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War of the Words is the eighteenth episode of Samurai Champloo/Anime. It was released on Janurary 22, 2005 in Japan, and Janurary 16, 2006 in America.


The episode before this is Lullabies of the Lost (Verse 2). The episode after this is Unholy Union.

An opening narration about the birth of street fashions and graffiti art during the Edo period segues into a scene in the Aki province where a group of individuals dressed as demons paint an elaborate graffiti display on the side of a building.

Mugen, Fuu, and Jin are sitting inside of a restaurant ordering some food, and Fuu becomes suspicious of Mugen’s order, observing a pattern of him only ordering what either her or Jin get. After a bit of probing, she learns that he’s completely illiterate outside of only knowing the kanji for “no”. Mugen defends his poor reading skills before he’s interrupted by an obnoxious patron (named Bundai) who puts him in a chokehold, drunk on sake and berating Mugen before ultimately passing out on the floor.

Bundai strangling Mugen

Later, the gang observes some graffiti on the walls as it’s being painted over, much to the chagrin of a suspiciously looking passerby. Jin heads off to a dojo in Mihara to fulfill a promise from his past. Fuu tries to give Mugen a quick reading lesson before he’s unexpectedly kidnapped by Bundai, being taken to his school where he aggressively attempts to teach Mugen how to read.

Kazunosuke (blonde) and Tatsunoshin looking at Fuu

Jin sits patiently at the dojo in Mihara (also drenched in graffiti) as a group of West Side Story-esque punks show up to kick him out, but he immediately puts them in their place. He asks about the whereabouts of the dojo’s teacher, Master Niwa, and one of the punks suggests that they might be back in Aki. Coincidentally, Fuu happens to come across two punks getting into a fight on the streets, eventually drawing the attention to her thanks to some snide commentary. The two are immediately enamored by her beauty and proceed to fight over her before being interrupted by Jin, who identifies the two as Tatsunoshin and Kazunosuke, the descendants of his old master.

Back at the dojo, the two siblings explain to Jin that ever since Master Niwa killed himself, the two decided to dedicate themselves to the art of graffiti, as it’s the only thing that makes them feel alive anymore. Fuu proposes a competition between the two: whoever tags the most dangerous spots in town without getting caught will win… her, whatever that means specifically. Meanwhile, Mugen continues his lessons with Bundai, taking quite a few beatings for his mistakes.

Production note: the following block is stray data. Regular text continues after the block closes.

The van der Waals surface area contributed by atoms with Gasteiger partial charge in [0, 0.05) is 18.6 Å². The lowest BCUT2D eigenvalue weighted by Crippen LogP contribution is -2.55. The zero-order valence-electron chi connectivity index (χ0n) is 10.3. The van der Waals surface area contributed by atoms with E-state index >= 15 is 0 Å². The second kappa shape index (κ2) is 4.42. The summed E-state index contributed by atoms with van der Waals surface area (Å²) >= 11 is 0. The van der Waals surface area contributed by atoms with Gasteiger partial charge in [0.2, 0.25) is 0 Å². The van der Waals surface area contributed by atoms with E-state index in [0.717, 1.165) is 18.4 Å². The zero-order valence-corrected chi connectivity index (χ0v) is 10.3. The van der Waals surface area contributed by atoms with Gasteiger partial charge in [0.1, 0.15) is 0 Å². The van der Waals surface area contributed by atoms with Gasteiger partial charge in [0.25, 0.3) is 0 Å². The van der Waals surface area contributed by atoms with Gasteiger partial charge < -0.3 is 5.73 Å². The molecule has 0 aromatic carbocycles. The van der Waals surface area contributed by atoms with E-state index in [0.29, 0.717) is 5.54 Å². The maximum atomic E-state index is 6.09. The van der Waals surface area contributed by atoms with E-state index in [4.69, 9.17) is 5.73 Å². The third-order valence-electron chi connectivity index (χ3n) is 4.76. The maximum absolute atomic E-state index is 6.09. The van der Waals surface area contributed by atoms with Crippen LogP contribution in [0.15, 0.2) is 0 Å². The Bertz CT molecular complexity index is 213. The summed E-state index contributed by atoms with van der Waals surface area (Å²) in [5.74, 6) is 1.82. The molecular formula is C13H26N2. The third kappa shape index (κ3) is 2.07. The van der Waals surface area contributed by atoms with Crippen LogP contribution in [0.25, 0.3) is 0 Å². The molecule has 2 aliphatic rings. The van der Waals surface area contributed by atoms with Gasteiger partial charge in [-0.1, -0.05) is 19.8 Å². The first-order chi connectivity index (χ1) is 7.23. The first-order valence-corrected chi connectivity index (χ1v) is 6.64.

Fuu and Jin head up to the grave of Master Niwa as he explains his history with him: when Jin was a student under Niwa, he made a promise upon request from his master. Jin agreed that if some terrible fate were to ever befall his master, he would take care of his two sons. When they reach the grave, the two encounter an elderly priest who knew Niwa and Jin. He fills them in on Master Niwa’s death: since he had the highest profile dojo in the land, the masters of several other dojos got together and planned to take him down with various conspiracy claims to devalue him. Having no other course of action, Niwa committed ritual suicide to ensure his sons would inherit the dojo.

Mugen finally gets his reading skill up to Bundai’s standards and heads back to the room where he and the others are staying. Fuu informs him of the Niwa brothers’ graffiti contest, and Mugen, feeling motivated to practice what he’s learned, is intrigued. The brothers and their gang proceed with their tagging competition, painting over nearly every landmark they can, which once again gets the attention of anime Andy Warhol. They’re unable to determine a winner, so they decide to settle the score by tagging the one place they haven’t touched yet: Hiroshima Castle.

They quickly make their way to the castle and start painting all around it (set to a solid DMX-style tune called “Hiji Zuru Style” by Force of Nature), with most members of the gang getting caught by officers. The Niwa brothers are left uncaptured as they almost make it to the top, but in a surprise turn of events, Mugen shows up out of nowhere and tags the top of the castle with an infinity sign before diving into the waters around the castle and escaping.

Later on, the Niwa brothers meet up with Fuu and Jin and explain what happened, and they still expect to cop a feel off Fuu. Fortunately for her, they settle on petting and hugging Momo. The suspiciously looking passerby suddenly makes his presence known, introducing himself as Uhori and asking the brothers to team up with him and become potential fashion icons. Before they can agree, Bundai shows up and drags the brothers.

The next morning, Fuu and Jin wake up to find their clothes and possessions marked with all kinds of writing. They storm outside to find Mugen painting the infinity symbol from the castle on the wall, evidently being the manner in which he chooses to write his name. The narration from earlier, who we can now recognize as Uhori, delivers an epilogue showing the Niwa brothers having successfully brought their graffiti style and fashion sense to Edo.



  • This episode reveals that Mugen can't read, however by the end he can somewhat read.